TOPEKA, Kan. (KNS/KMUW/KPR) — People who want to teach in Kansas will no longer have to pass a basic skills exam that has been part of the licensing process for decades. The Kansas Board of Education has voted unanimously to no longer require a test called the Principles of Learning and Teaching exam. It’s part of an effort to get more teachers into the classroom. Board member Ann Mah says colleges already require prospective teachers to demonstrate basic skills, so the exam was unnecessary. “It’s an additional cost to people, and makes it hard for them to get into the profession when they’re spending hundreds and hundreds of dollars on tests," she said. Kansas also requires teachers to pass content tests for subject areas. The state board voted to consider an alternative for applicants who fail those tests. Critics say the Board of Education is watering down requirements to become a Kansas teacher, requirements that used to make Kansas teachers among the most qualified in the nation.


Rural Kansas Town Returns Invaluable Peruvian Artifact

PAOLA, Kan. (KAKE) — A rural Kansas town's museum had a Peruvian artifact estimated to be more than a thousand years old. Now, that artifact is returning to Peru. KAKE TV reports that the museum in Paola has started repatriating part of its collection. The Miami County Historical Society and Museum received a 38-piece collection of pre-Columbian artifacts from a Kansas City couple’s trust five years ago. Pre-Columbian is a term used to describe an era of thriving indigenous art in the Americas before the arrival of Christopher Columbus. The museum began efforts to return the items more than a year ago. The artifacts are believed to have come from the Nazca region in Peru.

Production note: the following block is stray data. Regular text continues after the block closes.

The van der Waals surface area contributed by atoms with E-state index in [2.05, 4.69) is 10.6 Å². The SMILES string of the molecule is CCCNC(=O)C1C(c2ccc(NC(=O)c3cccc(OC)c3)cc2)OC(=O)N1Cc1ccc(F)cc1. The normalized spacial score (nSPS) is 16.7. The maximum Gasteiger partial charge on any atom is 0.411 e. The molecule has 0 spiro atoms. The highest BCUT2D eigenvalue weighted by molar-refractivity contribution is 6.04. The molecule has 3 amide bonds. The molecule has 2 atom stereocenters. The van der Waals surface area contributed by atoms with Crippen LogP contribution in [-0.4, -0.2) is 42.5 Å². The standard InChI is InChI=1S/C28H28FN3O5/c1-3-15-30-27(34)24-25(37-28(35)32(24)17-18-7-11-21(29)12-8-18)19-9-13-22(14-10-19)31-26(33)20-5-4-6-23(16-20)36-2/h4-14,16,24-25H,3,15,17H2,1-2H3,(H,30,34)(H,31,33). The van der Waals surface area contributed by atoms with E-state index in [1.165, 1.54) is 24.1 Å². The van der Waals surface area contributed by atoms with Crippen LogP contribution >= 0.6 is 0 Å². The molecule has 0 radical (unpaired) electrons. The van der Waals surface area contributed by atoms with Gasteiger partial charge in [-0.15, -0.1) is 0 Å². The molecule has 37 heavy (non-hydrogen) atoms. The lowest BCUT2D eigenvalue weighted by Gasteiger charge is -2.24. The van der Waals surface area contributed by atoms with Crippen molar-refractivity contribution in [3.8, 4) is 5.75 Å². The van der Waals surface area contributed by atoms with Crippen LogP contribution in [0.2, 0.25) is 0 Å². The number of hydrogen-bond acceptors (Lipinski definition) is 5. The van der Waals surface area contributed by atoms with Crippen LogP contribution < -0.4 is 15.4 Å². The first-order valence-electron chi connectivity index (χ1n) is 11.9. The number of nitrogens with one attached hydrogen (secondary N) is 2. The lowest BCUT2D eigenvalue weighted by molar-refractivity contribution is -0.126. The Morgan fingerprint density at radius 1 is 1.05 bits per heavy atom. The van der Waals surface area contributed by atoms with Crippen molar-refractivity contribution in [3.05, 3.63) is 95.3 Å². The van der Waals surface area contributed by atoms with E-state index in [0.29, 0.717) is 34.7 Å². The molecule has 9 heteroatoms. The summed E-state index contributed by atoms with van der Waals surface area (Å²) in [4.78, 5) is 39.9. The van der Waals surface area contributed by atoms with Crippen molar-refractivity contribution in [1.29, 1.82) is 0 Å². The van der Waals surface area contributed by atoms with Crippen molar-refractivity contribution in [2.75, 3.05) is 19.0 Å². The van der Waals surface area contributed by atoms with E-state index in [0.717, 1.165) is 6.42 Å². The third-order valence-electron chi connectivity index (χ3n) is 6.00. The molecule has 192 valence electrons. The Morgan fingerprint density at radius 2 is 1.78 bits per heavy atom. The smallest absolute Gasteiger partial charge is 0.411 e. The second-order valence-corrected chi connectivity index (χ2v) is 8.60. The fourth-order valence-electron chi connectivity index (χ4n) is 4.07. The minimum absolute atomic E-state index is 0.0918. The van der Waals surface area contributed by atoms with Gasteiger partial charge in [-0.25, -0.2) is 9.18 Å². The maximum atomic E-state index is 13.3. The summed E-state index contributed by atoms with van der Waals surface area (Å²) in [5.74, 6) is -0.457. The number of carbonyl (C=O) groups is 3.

The collection was authenticated in 1991 and it was determined the countries of origin were Mexico, Ecuador, Guatemala and Peru. Museum officials reached out to Kansas Congresswoman Sharice Davids’ office, which helped them get in touch with four embassies in Washington, D.C. Peru is the first country to send someone to collect the artifacts but the museum is now in talks with other countries to see if someone can collect the other items.


Attendance Up as 330,000 Patrons Attend 2023 Kansas State Fair

Hutchinson, Kan. (KPR) — More people attended this year's Kansas State Fair than last year. Despite a few rainy days, the 10-day event drew more than 330,000 people to Hutchinson earlier this month. That's nearly 13,000 more visitors than last year.